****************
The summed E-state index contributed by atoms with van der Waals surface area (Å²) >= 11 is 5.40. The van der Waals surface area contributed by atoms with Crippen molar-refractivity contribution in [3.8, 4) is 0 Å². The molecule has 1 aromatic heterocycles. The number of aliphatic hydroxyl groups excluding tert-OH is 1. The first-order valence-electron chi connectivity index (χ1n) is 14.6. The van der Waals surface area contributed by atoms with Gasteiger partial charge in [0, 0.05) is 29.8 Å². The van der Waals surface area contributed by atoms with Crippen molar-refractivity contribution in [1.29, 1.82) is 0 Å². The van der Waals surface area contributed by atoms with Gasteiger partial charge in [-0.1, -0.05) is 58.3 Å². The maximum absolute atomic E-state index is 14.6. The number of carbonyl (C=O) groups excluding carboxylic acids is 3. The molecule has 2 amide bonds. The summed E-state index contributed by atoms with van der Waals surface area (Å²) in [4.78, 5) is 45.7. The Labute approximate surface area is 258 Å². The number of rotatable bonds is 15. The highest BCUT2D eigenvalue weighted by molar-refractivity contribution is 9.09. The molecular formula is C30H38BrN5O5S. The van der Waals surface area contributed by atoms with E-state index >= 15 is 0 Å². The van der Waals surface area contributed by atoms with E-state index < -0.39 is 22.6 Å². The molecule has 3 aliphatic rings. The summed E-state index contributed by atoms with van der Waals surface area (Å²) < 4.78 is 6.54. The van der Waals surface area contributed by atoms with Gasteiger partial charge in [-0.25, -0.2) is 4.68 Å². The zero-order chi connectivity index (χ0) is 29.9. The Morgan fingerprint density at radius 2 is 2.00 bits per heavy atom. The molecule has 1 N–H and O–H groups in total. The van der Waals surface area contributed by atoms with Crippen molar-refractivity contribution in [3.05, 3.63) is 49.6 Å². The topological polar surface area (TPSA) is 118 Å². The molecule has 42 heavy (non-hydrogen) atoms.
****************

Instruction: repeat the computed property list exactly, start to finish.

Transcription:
The summed E-state index contributed by atoms with van der Waals surface area (Å²) >= 11 is 5.40. The van der Waals surface area contributed by atoms with Crippen molar-refractivity contribution in [3.8, 4) is 0 Å². The molecule has 1 aromatic heterocycles. The number of aliphatic hydroxyl groups excluding tert-OH is 1. The first-order valence-electron chi connectivity index (χ1n) is 14.6. The van der Waals surface area contributed by atoms with Gasteiger partial charge in [0, 0.05) is 29.8 Å². The van der Waals surface area contributed by atoms with Crippen molar-refractivity contribution in [1.29, 1.82) is 0 Å². The van der Waals surface area contributed by atoms with Gasteiger partial charge in [-0.1, -0.05) is 58.3 Å². The maximum absolute atomic E-state index is 14.6. The number of carbonyl (C=O) groups excluding carboxylic acids is 3. The molecule has 2 amide bonds. The summed E-state index contributed by atoms with van der Waals surface area (Å²) in [4.78, 5) is 45.7. The Labute approximate surface area is 258 Å². The number of rotatable bonds is 15. The highest BCUT2D eigenvalue weighted by molar-refractivity contribution is 9.09. The molecular formula is C30H38BrN5O5S. The van der Waals surface area contributed by atoms with E-state index >= 15 is 0 Å². The van der Waals surface area contributed by atoms with E-state index < -0.39 is 22.6 Å². The molecule has 3 aliphatic rings. The summed E-state index contributed by atoms with van der Waals surface area (Å²) < 4.78 is 6.54. The van der Waals surface area contributed by atoms with Gasteiger partial charge in [-0.25, -0.2) is 4.68 Å². The zero-order chi connectivity index (χ0) is 29.9. The Morgan fingerprint density at radius 2 is 2.00 bits per heavy atom. The molecule has 1 N–H and O–H groups in total. The van der Waals surface area contributed by atoms with Crippen molar-refractivity contribution in [3.05, 3.63) is 49.6 Å². The topological polar surface area (TPSA) is 118 Å². The molecule has 42 heavy (non-hydrogen) atoms.